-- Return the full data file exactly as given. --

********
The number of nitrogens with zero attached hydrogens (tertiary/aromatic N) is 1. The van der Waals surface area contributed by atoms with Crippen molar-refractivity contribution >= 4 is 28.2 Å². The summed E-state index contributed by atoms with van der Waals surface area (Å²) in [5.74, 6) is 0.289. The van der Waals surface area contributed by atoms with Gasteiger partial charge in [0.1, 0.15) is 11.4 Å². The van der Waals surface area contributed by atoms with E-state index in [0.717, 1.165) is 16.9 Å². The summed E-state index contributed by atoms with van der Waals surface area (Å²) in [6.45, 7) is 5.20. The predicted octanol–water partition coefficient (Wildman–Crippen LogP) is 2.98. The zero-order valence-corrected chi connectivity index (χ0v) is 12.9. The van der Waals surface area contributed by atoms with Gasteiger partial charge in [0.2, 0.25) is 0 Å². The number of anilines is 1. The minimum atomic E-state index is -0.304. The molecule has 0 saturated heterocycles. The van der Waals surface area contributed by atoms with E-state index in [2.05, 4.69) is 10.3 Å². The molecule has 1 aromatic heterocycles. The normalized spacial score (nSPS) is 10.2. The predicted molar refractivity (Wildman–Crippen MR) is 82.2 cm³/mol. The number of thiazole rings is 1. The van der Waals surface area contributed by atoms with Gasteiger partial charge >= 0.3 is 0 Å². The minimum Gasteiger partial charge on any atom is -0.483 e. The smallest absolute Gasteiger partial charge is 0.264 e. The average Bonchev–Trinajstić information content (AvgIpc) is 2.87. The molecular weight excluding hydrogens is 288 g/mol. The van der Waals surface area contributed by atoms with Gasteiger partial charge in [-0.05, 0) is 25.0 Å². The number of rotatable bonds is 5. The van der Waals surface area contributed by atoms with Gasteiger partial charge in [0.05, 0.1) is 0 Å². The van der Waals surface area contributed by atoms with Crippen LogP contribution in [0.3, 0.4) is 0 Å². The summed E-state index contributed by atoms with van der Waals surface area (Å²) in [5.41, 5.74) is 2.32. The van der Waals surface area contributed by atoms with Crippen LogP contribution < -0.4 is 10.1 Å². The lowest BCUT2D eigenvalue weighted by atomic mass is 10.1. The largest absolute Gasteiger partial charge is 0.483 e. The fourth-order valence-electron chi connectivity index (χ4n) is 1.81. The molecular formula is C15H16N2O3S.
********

The number of nitrogens with zero attached hydrogens (tertiary/aromatic N) is 1. The van der Waals surface area contributed by atoms with Crippen molar-refractivity contribution >= 4 is 28.2 Å². The summed E-state index contributed by atoms with van der Waals surface area (Å²) in [5.74, 6) is 0.289. The van der Waals surface area contributed by atoms with Gasteiger partial charge in [0.1, 0.15) is 11.4 Å². The van der Waals surface area contributed by atoms with E-state index in [0.717, 1.165) is 16.9 Å². The summed E-state index contributed by atoms with van der Waals surface area (Å²) in [6.45, 7) is 5.20. The predicted octanol–water partition coefficient (Wildman–Crippen LogP) is 2.98. The zero-order valence-corrected chi connectivity index (χ0v) is 12.9. The van der Waals surface area contributed by atoms with Gasteiger partial charge in [0.2, 0.25) is 0 Å². The number of anilines is 1. The minimum atomic E-state index is -0.304. The molecule has 0 saturated heterocycles. The van der Waals surface area contributed by atoms with E-state index in [2.05, 4.69) is 10.3 Å². The molecule has 1 aromatic heterocycles. The normalized spacial score (nSPS) is 10.2. The predicted molar refractivity (Wildman–Crippen MR) is 82.2 cm³/mol. The number of thiazole rings is 1. The van der Waals surface area contributed by atoms with Gasteiger partial charge >= 0.3 is 0 Å². The minimum Gasteiger partial charge on any atom is -0.483 e. The smallest absolute Gasteiger partial charge is 0.264 e. The average Bonchev–Trinajstić information content (AvgIpc) is 2.87. The molecular weight excluding hydrogens is 288 g/mol. The van der Waals surface area contributed by atoms with Gasteiger partial charge in [-0.05, 0) is 25.0 Å². The number of rotatable bonds is 5. The van der Waals surface area contributed by atoms with Gasteiger partial charge in [0.05, 0.1) is 0 Å². The van der Waals surface area contributed by atoms with Crippen LogP contribution in [0.3, 0.4) is 0 Å². The summed E-state index contributed by atoms with van der Waals surface area (Å²) in [5.41, 5.74) is 2.32. The van der Waals surface area contributed by atoms with Crippen LogP contribution < -0.4 is 10.1 Å². The lowest BCUT2D eigenvalue weighted by atomic mass is 10.1. The largest absolute Gasteiger partial charge is 0.483 e. The fourth-order valence-electron chi connectivity index (χ4n) is 1.81. The molecular formula is C15H16N2O3S.